“The chief task in life is simply this: to identify and separate matters so that I can say clearly to myself which are externals not under my control, and which have to do with the choices I actually control. Where then do I look for good and evil? Not to uncontrollable externals, but within myself to the choices that are my own…” Epictetus, Discourses, 2.5.4-5
A few years back I was in my co-owned 16-foot aluminum boat in Quilceen Bay with my out of town friend Jeff. Our plan was to set a couple of crab traps and then make our way out to the more open waters of Tabook Bay and fish for salmon. Early in the excursion the steering connected to my main outboard motor broke. The motor ran but I had no steering. The good news (I thought) was that we had a smaller trolling motor that would help us maneuver where we wanted to go. With a trolling motor you steer by holding on to the motor itself rather than a steering wheel, as with the main motor.
So, we made the decision to continue out to the main channel with the smaller outboard trolling motor. I have seen many smaller boats with only a small trolling motor on the water, so it didn’t seem like an outrageous decision.
The Captain Needs to Captain
As the “captain” of the boat I should have made a unilateral decision, on whether we should turn back, but I decided to let it be a joint decision with Jeff. We both decided to go ahead. As we rounded the point of Quilceen Bay the wind began to pick up in the more open water. We kept trolling and were in fact following another, even smaller, aluminum boat with a single occupant. He seemed to be doing okay so I reasoned that we should be okay also.
A Choice Point
Within 20 minutes the wind worsened considerably and I decided to head to shore. I headed for what I thought would be a sandy beach. I reasoned that we could just sit on the beach and safely wait out the big gusts, since we came prepared to have a picnic on some little beach later on anyway.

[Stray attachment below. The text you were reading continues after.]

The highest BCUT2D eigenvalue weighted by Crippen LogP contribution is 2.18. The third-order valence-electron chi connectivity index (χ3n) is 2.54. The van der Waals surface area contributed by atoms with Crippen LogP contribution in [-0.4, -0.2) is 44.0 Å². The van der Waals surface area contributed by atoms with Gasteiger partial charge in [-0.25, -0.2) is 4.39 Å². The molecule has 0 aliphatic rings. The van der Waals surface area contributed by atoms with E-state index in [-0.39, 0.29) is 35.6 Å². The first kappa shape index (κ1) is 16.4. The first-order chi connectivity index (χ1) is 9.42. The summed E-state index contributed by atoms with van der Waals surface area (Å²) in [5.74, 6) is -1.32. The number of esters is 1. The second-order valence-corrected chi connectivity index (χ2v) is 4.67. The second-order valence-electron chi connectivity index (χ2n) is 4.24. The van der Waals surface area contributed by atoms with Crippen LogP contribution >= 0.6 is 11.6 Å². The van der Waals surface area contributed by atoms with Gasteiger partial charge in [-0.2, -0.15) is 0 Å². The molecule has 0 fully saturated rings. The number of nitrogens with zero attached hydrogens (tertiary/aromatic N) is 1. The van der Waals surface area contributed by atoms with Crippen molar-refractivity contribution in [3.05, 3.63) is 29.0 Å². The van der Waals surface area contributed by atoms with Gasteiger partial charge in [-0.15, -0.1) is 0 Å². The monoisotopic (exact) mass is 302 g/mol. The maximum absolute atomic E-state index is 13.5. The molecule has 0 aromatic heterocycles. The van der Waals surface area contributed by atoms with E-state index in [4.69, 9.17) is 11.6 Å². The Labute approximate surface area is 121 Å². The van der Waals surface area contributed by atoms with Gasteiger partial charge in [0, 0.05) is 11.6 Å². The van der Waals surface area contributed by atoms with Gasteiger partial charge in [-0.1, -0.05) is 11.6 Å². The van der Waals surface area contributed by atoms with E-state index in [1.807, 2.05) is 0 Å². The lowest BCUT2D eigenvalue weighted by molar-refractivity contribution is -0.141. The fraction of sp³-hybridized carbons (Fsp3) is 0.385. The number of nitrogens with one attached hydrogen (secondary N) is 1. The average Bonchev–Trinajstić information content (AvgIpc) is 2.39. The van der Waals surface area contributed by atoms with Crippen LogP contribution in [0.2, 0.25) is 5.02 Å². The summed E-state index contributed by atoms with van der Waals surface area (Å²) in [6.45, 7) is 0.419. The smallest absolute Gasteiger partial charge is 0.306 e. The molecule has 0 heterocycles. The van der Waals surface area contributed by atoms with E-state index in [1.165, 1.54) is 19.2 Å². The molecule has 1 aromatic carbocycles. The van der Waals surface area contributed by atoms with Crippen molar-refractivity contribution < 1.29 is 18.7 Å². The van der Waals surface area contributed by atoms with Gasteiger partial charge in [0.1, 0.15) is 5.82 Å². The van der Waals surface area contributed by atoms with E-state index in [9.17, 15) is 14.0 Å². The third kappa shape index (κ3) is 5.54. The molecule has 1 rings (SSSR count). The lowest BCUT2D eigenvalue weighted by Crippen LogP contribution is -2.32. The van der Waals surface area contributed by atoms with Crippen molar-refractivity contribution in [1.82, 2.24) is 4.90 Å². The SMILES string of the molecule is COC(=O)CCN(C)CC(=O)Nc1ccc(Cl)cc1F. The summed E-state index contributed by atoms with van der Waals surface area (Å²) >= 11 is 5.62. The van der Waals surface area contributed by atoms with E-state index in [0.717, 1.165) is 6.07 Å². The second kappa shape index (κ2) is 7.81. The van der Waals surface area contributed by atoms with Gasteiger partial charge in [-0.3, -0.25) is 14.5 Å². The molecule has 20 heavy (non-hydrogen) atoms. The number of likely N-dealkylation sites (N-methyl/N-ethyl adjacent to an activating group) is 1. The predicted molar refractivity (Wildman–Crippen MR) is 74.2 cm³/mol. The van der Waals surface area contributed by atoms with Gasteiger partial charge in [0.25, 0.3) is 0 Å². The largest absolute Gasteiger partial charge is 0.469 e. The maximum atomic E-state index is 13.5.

The problem, however, was that as soon as we beached the boat and jumped to shore I realized that we were not on a sandy beach but on cobblestones. It only took a couple of minutes to realize that the wind was so bad that our aluminum boat would be battered against the stones. I was imagining the look on my boat partner’s face as I brought back the boat covered in huge pockmarks. I had to get us out of there.
Within those couple of minutes after deciding that beaching the boat was a bad choice I noticed waves breaking into the stern of the boat. It began filling up very rapidly. It only took a few moments for the stern to be half-full of water.
I jumped in the boat and began bailing as quickly as I could. To make matters worse I could not get the trolling motor started. I then chose to start the main motor and decided I would try steering it by grasping the entire motor, similar to how I would steer the smaller trolling motor. Mind you, events were unfolding VERY rapidly!
From Bad to Worse
I started the main motor. Would my idea work? Jeff tried to push us off the shore but he couldn’t budge us. It didn’t make sense. We came to shore easily so why couldn’t we just back off as easily? I turned the motor off again and got out of the boat. Only by standing in waist deep water beside the boat was I able to ascertain that we had landed right on top of a large rock, which we were now sitting on top of. It also appeared that the tide was going out.